Redlands Daily Facts from Redlands, California on February 8, 1964 · Page 8
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Redlands Daily Facts from Redlands, California · Page 8

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Redlands, California
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Saturday, February 8, 1964
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Page 8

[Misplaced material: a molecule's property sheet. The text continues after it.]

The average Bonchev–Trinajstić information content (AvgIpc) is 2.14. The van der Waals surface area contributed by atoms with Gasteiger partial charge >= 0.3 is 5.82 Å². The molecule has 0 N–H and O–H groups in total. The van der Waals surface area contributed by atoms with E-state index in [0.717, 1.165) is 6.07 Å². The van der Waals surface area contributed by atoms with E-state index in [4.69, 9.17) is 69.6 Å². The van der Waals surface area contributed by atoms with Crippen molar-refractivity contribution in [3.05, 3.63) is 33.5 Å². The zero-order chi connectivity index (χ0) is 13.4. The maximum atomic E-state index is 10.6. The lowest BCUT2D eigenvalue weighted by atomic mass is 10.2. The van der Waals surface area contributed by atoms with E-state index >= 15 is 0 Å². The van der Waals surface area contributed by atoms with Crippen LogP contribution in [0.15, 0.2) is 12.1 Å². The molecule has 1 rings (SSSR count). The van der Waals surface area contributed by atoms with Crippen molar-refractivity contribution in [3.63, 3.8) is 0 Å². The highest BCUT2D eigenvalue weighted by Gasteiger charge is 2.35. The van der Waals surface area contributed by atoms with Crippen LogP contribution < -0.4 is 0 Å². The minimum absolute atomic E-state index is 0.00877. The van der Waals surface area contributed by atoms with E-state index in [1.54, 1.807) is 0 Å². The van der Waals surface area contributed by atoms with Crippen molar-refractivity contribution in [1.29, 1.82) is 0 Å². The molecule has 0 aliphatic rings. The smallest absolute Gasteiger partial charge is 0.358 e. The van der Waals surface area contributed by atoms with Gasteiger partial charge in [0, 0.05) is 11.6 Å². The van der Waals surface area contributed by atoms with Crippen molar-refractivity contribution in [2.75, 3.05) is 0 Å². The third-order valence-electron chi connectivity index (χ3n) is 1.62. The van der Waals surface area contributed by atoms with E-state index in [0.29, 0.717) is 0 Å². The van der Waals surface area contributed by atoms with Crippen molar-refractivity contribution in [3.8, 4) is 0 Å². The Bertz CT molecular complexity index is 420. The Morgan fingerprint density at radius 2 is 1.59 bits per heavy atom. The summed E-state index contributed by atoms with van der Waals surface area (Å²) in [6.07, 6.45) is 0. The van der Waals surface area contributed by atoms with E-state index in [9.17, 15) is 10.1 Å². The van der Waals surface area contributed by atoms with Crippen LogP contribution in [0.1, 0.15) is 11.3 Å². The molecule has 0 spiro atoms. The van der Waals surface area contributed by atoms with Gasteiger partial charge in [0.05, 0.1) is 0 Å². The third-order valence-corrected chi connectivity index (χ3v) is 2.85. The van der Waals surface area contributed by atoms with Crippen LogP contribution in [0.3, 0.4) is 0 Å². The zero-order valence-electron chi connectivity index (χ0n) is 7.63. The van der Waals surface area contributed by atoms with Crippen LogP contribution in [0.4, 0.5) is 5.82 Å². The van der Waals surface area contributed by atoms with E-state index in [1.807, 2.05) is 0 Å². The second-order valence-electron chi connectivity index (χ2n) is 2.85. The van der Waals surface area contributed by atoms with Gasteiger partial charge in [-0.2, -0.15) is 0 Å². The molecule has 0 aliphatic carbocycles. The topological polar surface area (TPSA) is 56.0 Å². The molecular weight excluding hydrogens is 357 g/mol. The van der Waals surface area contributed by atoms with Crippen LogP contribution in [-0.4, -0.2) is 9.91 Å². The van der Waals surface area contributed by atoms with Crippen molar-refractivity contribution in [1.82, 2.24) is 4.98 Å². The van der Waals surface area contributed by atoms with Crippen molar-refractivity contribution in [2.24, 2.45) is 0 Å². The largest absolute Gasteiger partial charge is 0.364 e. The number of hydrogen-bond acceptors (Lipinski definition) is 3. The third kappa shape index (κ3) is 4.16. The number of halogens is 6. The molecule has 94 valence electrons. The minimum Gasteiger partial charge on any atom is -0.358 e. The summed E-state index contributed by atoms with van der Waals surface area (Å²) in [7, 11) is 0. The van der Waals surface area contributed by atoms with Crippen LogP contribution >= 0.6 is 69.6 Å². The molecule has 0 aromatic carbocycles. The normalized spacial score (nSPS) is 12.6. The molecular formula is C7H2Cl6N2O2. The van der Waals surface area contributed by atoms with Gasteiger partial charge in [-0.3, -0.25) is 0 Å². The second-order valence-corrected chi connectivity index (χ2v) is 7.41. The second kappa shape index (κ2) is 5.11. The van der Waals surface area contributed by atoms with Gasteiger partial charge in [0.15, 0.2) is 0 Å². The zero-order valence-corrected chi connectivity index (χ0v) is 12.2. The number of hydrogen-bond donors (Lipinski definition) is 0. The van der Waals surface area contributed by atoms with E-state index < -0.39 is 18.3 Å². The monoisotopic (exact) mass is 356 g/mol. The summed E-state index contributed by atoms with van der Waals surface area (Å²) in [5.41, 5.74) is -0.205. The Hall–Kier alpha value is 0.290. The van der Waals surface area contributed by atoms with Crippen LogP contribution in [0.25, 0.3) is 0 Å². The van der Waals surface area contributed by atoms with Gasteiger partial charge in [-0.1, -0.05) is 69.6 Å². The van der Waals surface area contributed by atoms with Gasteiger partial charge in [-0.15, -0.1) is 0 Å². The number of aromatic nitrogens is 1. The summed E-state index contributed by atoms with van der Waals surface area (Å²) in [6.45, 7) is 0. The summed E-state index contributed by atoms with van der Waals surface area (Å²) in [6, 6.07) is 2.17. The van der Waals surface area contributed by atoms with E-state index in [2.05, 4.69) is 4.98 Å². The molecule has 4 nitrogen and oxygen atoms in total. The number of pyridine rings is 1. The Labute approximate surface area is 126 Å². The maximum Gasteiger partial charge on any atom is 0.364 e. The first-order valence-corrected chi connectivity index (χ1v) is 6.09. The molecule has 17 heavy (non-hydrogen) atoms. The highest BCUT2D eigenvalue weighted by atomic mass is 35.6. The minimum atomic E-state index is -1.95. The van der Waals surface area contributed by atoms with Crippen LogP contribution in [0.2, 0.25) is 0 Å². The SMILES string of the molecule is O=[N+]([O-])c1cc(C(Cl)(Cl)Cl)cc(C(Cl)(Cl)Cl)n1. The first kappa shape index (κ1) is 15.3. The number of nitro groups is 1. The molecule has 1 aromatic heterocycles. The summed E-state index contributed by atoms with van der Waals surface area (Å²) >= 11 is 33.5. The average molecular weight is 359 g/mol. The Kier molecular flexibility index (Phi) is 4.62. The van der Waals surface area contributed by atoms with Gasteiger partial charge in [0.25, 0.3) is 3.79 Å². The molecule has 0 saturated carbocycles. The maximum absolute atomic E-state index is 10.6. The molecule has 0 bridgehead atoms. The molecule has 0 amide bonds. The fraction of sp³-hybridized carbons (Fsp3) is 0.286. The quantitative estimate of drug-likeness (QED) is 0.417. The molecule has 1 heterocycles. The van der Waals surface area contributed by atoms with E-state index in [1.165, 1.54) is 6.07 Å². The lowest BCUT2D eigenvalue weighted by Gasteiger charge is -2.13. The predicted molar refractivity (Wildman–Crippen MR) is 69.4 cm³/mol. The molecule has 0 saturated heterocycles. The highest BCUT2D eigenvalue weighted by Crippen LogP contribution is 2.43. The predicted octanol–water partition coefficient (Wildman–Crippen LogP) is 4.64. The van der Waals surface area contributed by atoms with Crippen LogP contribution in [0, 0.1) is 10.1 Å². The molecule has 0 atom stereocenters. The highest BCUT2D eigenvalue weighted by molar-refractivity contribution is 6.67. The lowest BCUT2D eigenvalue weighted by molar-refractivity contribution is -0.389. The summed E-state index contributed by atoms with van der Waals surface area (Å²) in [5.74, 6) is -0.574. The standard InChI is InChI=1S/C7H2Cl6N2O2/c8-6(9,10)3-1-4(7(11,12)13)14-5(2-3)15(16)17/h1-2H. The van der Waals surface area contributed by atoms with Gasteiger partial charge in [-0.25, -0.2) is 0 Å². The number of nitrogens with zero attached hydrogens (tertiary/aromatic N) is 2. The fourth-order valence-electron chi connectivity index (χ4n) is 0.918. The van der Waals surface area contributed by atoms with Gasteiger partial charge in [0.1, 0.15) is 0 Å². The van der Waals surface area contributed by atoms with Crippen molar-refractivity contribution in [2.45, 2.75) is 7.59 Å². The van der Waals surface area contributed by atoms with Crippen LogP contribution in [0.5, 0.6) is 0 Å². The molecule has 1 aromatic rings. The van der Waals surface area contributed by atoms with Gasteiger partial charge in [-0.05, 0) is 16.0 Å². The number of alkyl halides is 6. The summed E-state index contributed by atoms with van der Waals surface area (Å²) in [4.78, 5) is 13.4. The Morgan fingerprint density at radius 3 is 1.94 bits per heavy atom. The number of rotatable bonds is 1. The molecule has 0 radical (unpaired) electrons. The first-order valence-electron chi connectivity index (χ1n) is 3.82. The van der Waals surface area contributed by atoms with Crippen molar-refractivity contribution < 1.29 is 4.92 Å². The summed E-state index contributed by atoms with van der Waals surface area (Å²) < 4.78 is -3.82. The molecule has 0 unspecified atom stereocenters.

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REDLANDS, CALIFORNIA Page 8 FEBRUARY 8, 1964 The courts will settle the fair housing controversy Quite properly, Superior Judge Joseph T. Ciano rejected this week a request from the California Democratic Council that the court stop the county registrar of voters from checking the names on the Rumford-nullification initiative petitions filed with her. Some 18,000 names are to be compared with the Great Register of voters to determine how many signers are voters in good standing. The California Real Estate Association is attempting to sponsor this direct legislation by the voters. It is not for the courts to interfere with the lawmaking system that is provided for in the California constitution. As Judge Ciano was careful to note, he was not passing on the merits or demerits of the initiative. That is, he was offering no political opinion, but was limiting himself to the legal- ties of the request by CDC. Nor was the constitutionality of the nullification measure before him. With a Grain Of Salt By Frank and Bill Moore "Oh come now, Mr. Hinckley. Nobody wants to boss the school program" Men's suits would look better if the fellows carried fewer things in their pockets. In saying that the CDC action was "premature", the judge pointed out that there may never be any need for a court decision on the constitutionality of the proposal. If the voters kill it, the courts will have no question about it to decide. On the other hand, if the nullification measure does cai-iy, then opponents will have an opportunity to challenge its constitutionality in court — and they would certainly seize that chance. To speculate on the outcome of the Fair Housing Act controversy may be fruitless. Yet, it might help some people to see it against a broader background so, with that qualification, here are our guesses for whatever they may be worth. If the California Real Estate Association initiative does pass — and we have a hunch that it will — the opponents will surely fight until they get a decision at the highest level, probably the U. S. Supreme Court. They will attack the heart of the measure, the provision that a person may decline to sell or rent his real property to any person as he, in his absolute discretion, chooses. This specifically would write into the California Constitution a right to discriminate against any prospective buyer for any reason including the fact that he was a Negro. It is unconceivable to us that the U.S. Supreme Court would permit Califomians to write into their constitution a positive right of a property owner to discriminate. The Warren court has been handing down anti-discrimination decisions, one after the other, ever since the landmark school desegregation case of 1936. If the initiative measure does pass, and is stricken down by the U. S. Supreme Court, then the constitutionality of the Rumford Fair Housing Act will be argued again to the highest court. The most plausible ground for attack is that it is a poor rule that does not work both ways. The Rumford Act is slanted in favor of the prospective buyer and against the seller. That is, a buyer can look at 12 houses and then refuse to buy any one of them for any reason whatsoever, including the race of the owner. The seller, however cannot refuse the offer of a buyer for reason of race. Possibly the Supreme Court would find the one-way rule unreasonable. But the anti-discrimination bent of this court is so strong that we would expect the justices to rationalize away that inequity and rule that the Rumford Act is constitutional. In short, we look for the Supreme Court to have the final say — "Yes" on the Rumford Act and "No" on the nullification initiative. All right. Since the boys are always heckling the girls about all of the "junk" they carry in those satchel-size purses, it's fair enough to demand a pocket accounting of us. Your advice. Miss manners, is that we should carry "fewer things". But we ask you, 'which things?" We carry a minimum of nine pocket items daily and up to 12 when outfitted in full war regalia. That's probably par for the adult American male. This inventory includes— A comb and a pocket handkerchief, certainly indispensible items. We always carry a wallet for a man without money is as handicapped as a cowboy without a horse. Also — pennies for the parking meters, nickles for coffee, dimes for phone calls and odd bodkins, and usually a quarter. Never do we leave home without our Midget Diary (2 inches by 3 inches) because if you don't write down the advance dates in your life the instant you learn of them you will eventually be embarrassed by inexcusably forgetting an engagement. We also carry a Robinson Reminder (2 by 3) because it is impossible to retain your friends without some way of making a 3-word memorandum whenever necessary. People simply will not let you leave your pencil at home and it is futile to expect the contrary. Now, Miss Manners, we come to the keys. How is a man to get along without these? Cars demand them. You can't open a post office box without one. And how about your home, and if you have one, your office? Since the keys are chained together a man might just as well include a knife, about the size of an average key, for cutting items out of newspapers. That brings us to the breast pocket handkerchief. If you really want the American male to de-bulk his suit pockets, here is your chance. Miss Manners. A good linen pocket handkerchief is actually too large for the breast pocket — it makes a man bosomy — unless folded flat and hard. So, what you ladies ought to do is to take a few of those Jarge, choice handkerchiefs of your husbands and cut them down at least one third in size. ("But I can't sew a rolled edge," you say? Maybe not — but did you ever try?) Having disposed of the basics we now come to the items carried for social occasions. A cigarette lighter is awfully handy because so many gals smoke — and isn't it nice to have a man around when you want a light. Miss Manners? Then there is that 2-inch square, very tbin ash box which is invariably needed because female smokers get trapped in a standing crowd and can't move. The ash on the cigarette gets longer and longer until action Washington Window Campaign beginning to shape up already By Lyle C. Wilson Redlands Yesterdays TELEVISION FIVE YEARS AGO Temperatures — Highest 54, lowest 46. Mayor Harry G. Wilson announces that W. Eugene Malone, Lloyd Hulbert and Raymond F. Canterbury will serve on the new Board of Parking Place commissioners. Mr. Malone will be chairman. Bank of America buys $750,000 in Redlands school bonds to finance construction at Smiley and Kimberly elementary schools and at Yucaipa Jr.-Sr. high. Mrs. Bud DeYoung wins state championship in pancake-flipping contest conducted at Disneyland. She was sponsored by the Redlands Jaycees. TEN YEARS AGO Temperatures — Highest 72, lowest 45. March 1 set for organizational meeting of the new permanent Citizens Advisory committee for Public Schools. Mrs. Ann Peppers of Green- spot elected to board of directors of Del Mar Turf club. The Rev. John D. Foerster reelected president of the R e d- lands Council of Churches. FIFTEEN YEARS AGO Temperatures — Highest 60, lowest 29. A proposal by alumni for construction of a full-fledged football stadium on the campus endorsed by University of Redlands Trustees. James M. Lynn, pioneer Redlands builder who built the Burrage mansion on Crescent avenue, dies in EI Monte. Redlands High junior. Miss Polly Schriefer, selected as "Miss Liberty" for the annual Lincoln Shrine pilgraimage. SATURDAY EVENING 7—Winter Olympics 5:00— 2—Movie 9—Phoenix Open 5—Movie 11—Movie 7—Wide World of Sports 4:00— 2—One of a Kind 11—Cinnamon Cinder 4—World of Golf (C) 5:30—11—Top Star Bowling 5—Telethon 5:50— 9—News 9—Movie 6:00- 4-News and Sports (c) 13-Robin Hood 9—Abbott and Costello 33—Rocky & His Friends 6:30— 4—News Conference (C) 5—Jimmie Rodgers 7—Winter Olympics 9—Our Miss Brooks 11—Movie 33—Bourbon St. Beat 6:45— 2—News 7:00— 2—Sea Hunt 4—Survey '64 (C) 5—Jack Barry 7—Have Gun — Will. Travel 9—Movie 7:30— 2—Jackie Gleasoii 4—Lieutenant 7—Hootenanny 13—Deadline 8:00— 5—Leave it to Beaver 11—Ice Hockey 13—Country Music Time 8:30— 2—Defenders 4—.Joey Bishop (c) 5—Movie 7—Lawrence Welk 9—Movie 9:00— 4—Movie (C) 9:30— 2—Phil Silvers 7—Hollywood Palace 10:00— 2—Gunsmoke 5—Dan Smoot 11—News, Sports 13—Movie 10:15— 5—Manion Forum 10:30— 3—Arthritis Telethon 7—Movie 10:45—11—Naked City 10:50— 9—Movie 11:00— 2—News 5—Movie 11:15— 2—Movie 4—News (C) 11—Movie 11:30—13—News 11:45— 4—Movie 13—Movie becomes urgent. Then, it's eas- « ... , . . ,, ier to reach in your pocket for UT1C MinilT6 PUlpif SUNDAY DAYTIME From the frying pan ... Soviet officials in Moscow report that 40,000 to 50,000 refugees have fled into the Republic of Kazakhstan from Red China since 1962 to escape persecution. When people flock into the Soviet Union seeking political asylum, things must really be bad back home. The Newsreel Loud voice on the bus: "I remember why I started smoking cigarettes. It was because the doctor told my mother that thumbsucking was bad for me." Asked what his retirement plans are, the man at the next desk says, "Well, first of all, I plan to complain a lot" There seems to be some sort of tax advantage but would you be really happy living in an apartment officially described as a condominium? Lyndon Johnson thinks the lights in the executive mansion should be turned out early. But this makes it tough on the White House aides who are writing books. A study shows that the bullfrog will eat whatever is available. But it can be distinguished from the teen-age boy by the fact that its voice is deeper. There seems to be a general impression that smoking is bad for the lungs, and the air in our cities doesn't make breathing a very good idea either. that open-and-close ash box than to make a line plunge to capture an ash tray from a table. FinaDy. the very smallest size flash light, on a dark night, keeps a man from leading the lady he is escorting over the brink of an unseen gutter and to catastrophe. You asked for it. Miss Man- But in all, a king is an advantage to a land with cultivated fields.—Eccl. 5:9. A limitation on the production of the individual is pure waste.—Louis D. Brandies. ners. What do we leave out of our pockets to please you? 9:00— 2—Learning '64 7—Movie 9—Movie 11—Movie 13—Variedades 9:30— 2—Discovering Art 4—Christopher Program 10:00— 2—Movie 4—This is the Life 5—Telethon 13—Panorama Latino 10:30— 4—Frontiers of Faith Press. "... Of count, the Viet Nam situation is complicated by the problem of trying to pronounce K-H-A-N-H!" 9—Ladies of the 13—Faith for Today 11:00— 4—Movie 7—Discovery '64 9—Movie 11—Wonderama 13—Church in the Home 11:30— 2—Sum 4: Substance 7—Press Conference 12:00— 2—Capitol Hill 5—Telethon 7—Challenge Golf (C) 13—Oral Roberts 12:25— 2—News 12:30— 2—Face the Nation 4—Journey of Lifetime 13—Social Security in Action 12:45—13—Film Feature 12:55— 9—News 1:00— 2—Viewpoint 4—Ethics (C) 7—Conversations 9—Movie 11—Movie 13—Voice of Calvary 1:30— 2—Los Angeles Report 4—Confrontation (C) 7—Issues & Answers 13—Cat's Corral 2:00— 2—Insight 4—Tales of the West (c) 5—Telethon 7—Directions '64 2:25— 2—News 2:30— 2—Sports Spectacular 4—College Report (C) 7—Kings Highway 2:45— 7—Film Feature 2:55— 9—News 3:00— 4—Sunday 4:30—13—Movie SUNDAY EVENING 5:00— 2—Alumni Fun 4—Return to Oz (C) 7—Trailmaster 9—Movie 11—Movie 5:30— 2—Amateur Hour 6:00— 2—Twentieth Century 4—Meet the Press (C) 5—Polka Parade 7—Movie 13—Rocky & His Friends 6:30— 4—Biography 9—Maverick 11—Movie 13—Rod Rocket 7:00— 2—Lassie 4—Bill Dana 5—Movie 13—Outlaws 7:30— 2—My Favorite Martian 4—Disney's World 7—Jaimie McPheeters 9—Movie 8:00— 2—Ed Sullivan 13—Mike Hammer 8:30— 4—Grindl 7—Arrest and Trial II—Bold Journey 13—Ski Show 9:00— 2— Judy Garland 4—Bonanza (c) 5—Mr. Lucky 11—Requiem for John Brown -13—Operation Success 3:30— 5—It is Written 9—Bus Stop 13—Dan Smoot 9:45—13—Capitol Reporter 10:00— 2—Candid Camera 4—NBC White Paper 5—Changing Times 7—Winter Olympics II—News 13—Bitter End 10:30— 2—What's My Line? 5—Business Opportunities 9—Movie 11—Opinion in the Capital 13—News 11:00— 2—News 4—News, Sports (C) 5—Open End 7—Movie (C) 11—Under Discussion 13— Movie 11:15— 2—Movie 11-30— 4—Movie By LYLE C. WILSON United Press International The mirrors of politics are beginning to reflect in some detail the pattern of the campaign the Republicans must mount against President Johnson if they are to have any substantial chance to lick him next November. The political mirrors also are beginning to reflect with some clarity the shape and hair-do of the candidate the Republicans need this year. The Republicans need a candidate experienced in foreign affairs. They need to mount against President Johnson a campaign based on the dangerous accumulation of crises in the relations of the United States with friend and foe alike; deterioration of the North Atlantic Treaty Organization, the permanence of communism in Cuba, the infiltration of communism in South America, Panama Viet Nam; oisunderstandings in SEATO. the Southeast Asia Treat}- Organization. There are others. You name the crisis. The Democrats have it. Not the least of these crises is the fading prestige and effectiveness of the United Nations. Favorable Comparison A pretty good argument can be made for the proposition that the Kennedy-Johnson foreign relations record so far makes the performance in that area by Harry S. Truman and Dwight D. Eisenhower look mighty good. Another factor in the presidential political situation is that Lyndon B. Johnson is more happily identified with domestic than foreign statecraft. There will be domestic issues handy for Republican emphasis in this year's presidential campaign. Unemployment, for example. The domestic fields, however, offer no such political harvest as do foreign fields for the Republican party and its candidate. This idea that the Republican campaign should be based on U.S. foreign relations is stoutly challenged by several elements in the Republican party. One of those elements doesn't like Richard M. Nixon; can't forgive him for the conduct of his losing 1960 campaign. Another numerous Republican element panics, hollers "fire, fire" and leaps out the window at the mere suggestion that Boston's Henry Cabot Lodge might win the Republican presidential nomination. A third Republican element wants to challenge President Johnson's election on grounds that he is an unreformed New Dealer, a big- time spender at heart, a captive of the non-communist left wing. This third element wants to base the Republican campaign on domestic issues. That would suit Johnson fine. He is plagued by unemployment but a noble affluence warms the nation. Business profits are the highest ever and wages are high for those who are working. On the stock market, the Johnson boom continues. Even Congress seems to be doing Johnson's bidding after sitting out 1963 in protest against the policies of John F. Kennedy. There is time for the Johnson boom to deflate and bust before election day but there is no very solid reason to believe it will. There is even less cause to believe that the new president will have solved all or any of his problems in foreign relations before the November polls open. Under the circumstances existing, U. S. voters probably are ready to follow a leader who persuasively says: "I can clean up that mess in foreign relations." Voters are wishful thinkers, always ready to buy a good promise. ASSIGNMENT: West The New York Times was no test of Western culture By Neil Morgan ' THE ALMANAC Today is Saturday, Feb. 8, the 39th day of 1964 with 327 to follow. The moon is approaching its new phase. The evening stars are Venus and Jupiter. On this day in history: In 1587, Mary, Queen of Scots, was beheaded after being charged with plotting the murder of Britain's Queen Elizabeth I. In 1940, every 10th person was shot in two villages near Warsaw, Poland, in reprisal for the deaths of two German soldiers. In 1949, an Air Force jet bomber flew across the United States in three hours, 46 minutes, the fastest transcontinental flight to that date. In 1963, Premier Abdul Karim Kassim of Iraq was slain in a pro-Nasserite coup. LOS ANGELES — Back cast of the Hudson, it is assumed that the little bubble of culture which we enjoyed here in the West for nearly 16 months has burst. There is no need to visit New York to reconstruct the conversations over coffee in the stone canyons of Madison avenue where editors meet to bolster the trends they have predicted: "I told you the West Coast wasn't ready for its own edition of The New York Times and by God, what did it do? It fell on its face, that's what it did. "It's exactly what I was telling you, Joe, and don't forget I was out there during the second war and I know: There's not enough people out West who care what's happening beyond their own redwood fence. Now you got your answer, and I'm sorry The Times had to lose its shirt to prove me right, but there's your answer. The Coast •sis maybe 20, 30 years behind New York." The Western edition of T h e Times lost its shirt for a lot of reasons, but not one of them is that Westerners aren't in t h e national swim. From the Wall Street Journal to Harper's magazine, a long string of publications edited and published in New York City sell more copies in California than in the state of New York. More Califomians than New Yorkers are paid members of the New York Philharmonic Orchestra's radio sustaining group. Westerners buy more passports by 52 per cent than the national average. Twice as many Los Angeles people, per capita, as New York people, fly on transcontinental non-stop jets between the two cities. The burden of provinciality, as Dr. Lee DuBridge says, is moving eastward. Westerners were not content with a s I i m replica of a New York-edited Teletips A thought for the day—Greek story teller Aesop said: "It is easy to despise what you cannot get." NOW YOU KNOW By United Press International Glasses are worn by 53.5 per cent of all men, women and children in the United States TOP SHOW: — 9:30, Chan. 7. Hollywood Palace. Gig Young is tonight's host. Performers are the Mills Brothers, Dorothy Collins, Morey Amsterdam and Rose Marie, Yma Sumac, Michael Bentine, Gene Sheldon, The Turtles and The Berosinis. 6:30 — Chan. 7. Winter Olympics. Highlights of the Men's figureskating championships. 8:30 — Chan. 7. Lawrence Welk and his Champagne Music-Makers. 10:00 — Chan. 2. Gunsmoke. Rowdy clan of hunters come to Dodge to get one of the boys medical attention and cause nothing but trouble for Marshal Dillon. over the age of 6, according to a study by the Uhlemann Optical Co. newspaper; the few Western news stories in the New York Times had the feel of stories which were wilted by a long round trip before publication: from West Coast to a Manhattan copy desk and back again. To the Westerner, The Times was not so much a national newspaper as a provincial one; it lacked the stir and bite of the West. Even its own editors knew it. Some fought for increased editorial staffing of the West, more Western news or features — in short, a more Western newspaper. In its announced plan to edit its Paris edition in Paris, instead of in New York, where the Western edition was edited. The Times concedes, too late, one of its miscalculations with its Western edition — which was terminated in January because of heavy losses. But in Manhattan, where in many circles it is still de rigueur to deplore California, the folding of The Times will be pounced on as evidence that Califomians are not yet grown up, that they have no national awareness, and that they are not really among the Americans who run things. The easterner assumes still that the westerner is a sybarite, excited only by the clear and present challenge of how to expend his unparalleled prosperity. Until recently, this was a partially defensible kind of generalization; it is no longer valid. The changing cultural patterns of the West, on the surface, seem easy to dismiss as insignificant; a closer look reveals a hungry, energetic drive to compensate for lost time. It is epitomized by the transplanted family of a scientist, a technician, or an educator, who are hardly unpacked before plunging into civic symphony, little theater, or art classes; whatever accustomed amenity is absent on the local Western scene, the new arrival sets out to establish. A casual, easy manner of living continues to be an inherent part of the Western culture. But those from other areas find it difficult to understand that this is not evidence of a shallow culture. The good life is a Western trademark, not a Western obsession. New Westerners believe they can both live better and do more. From their threshold of abundance and energy, Westerners are devoting time and patronage in support of cultural and scholarly activities at such a rate that they seem likely to accomplish within a century what it has taken most of the nation 200 or 300 years to build. And it is being done with or without The New York Tomes and despite the provincial easterner who has not yet discovered the West. v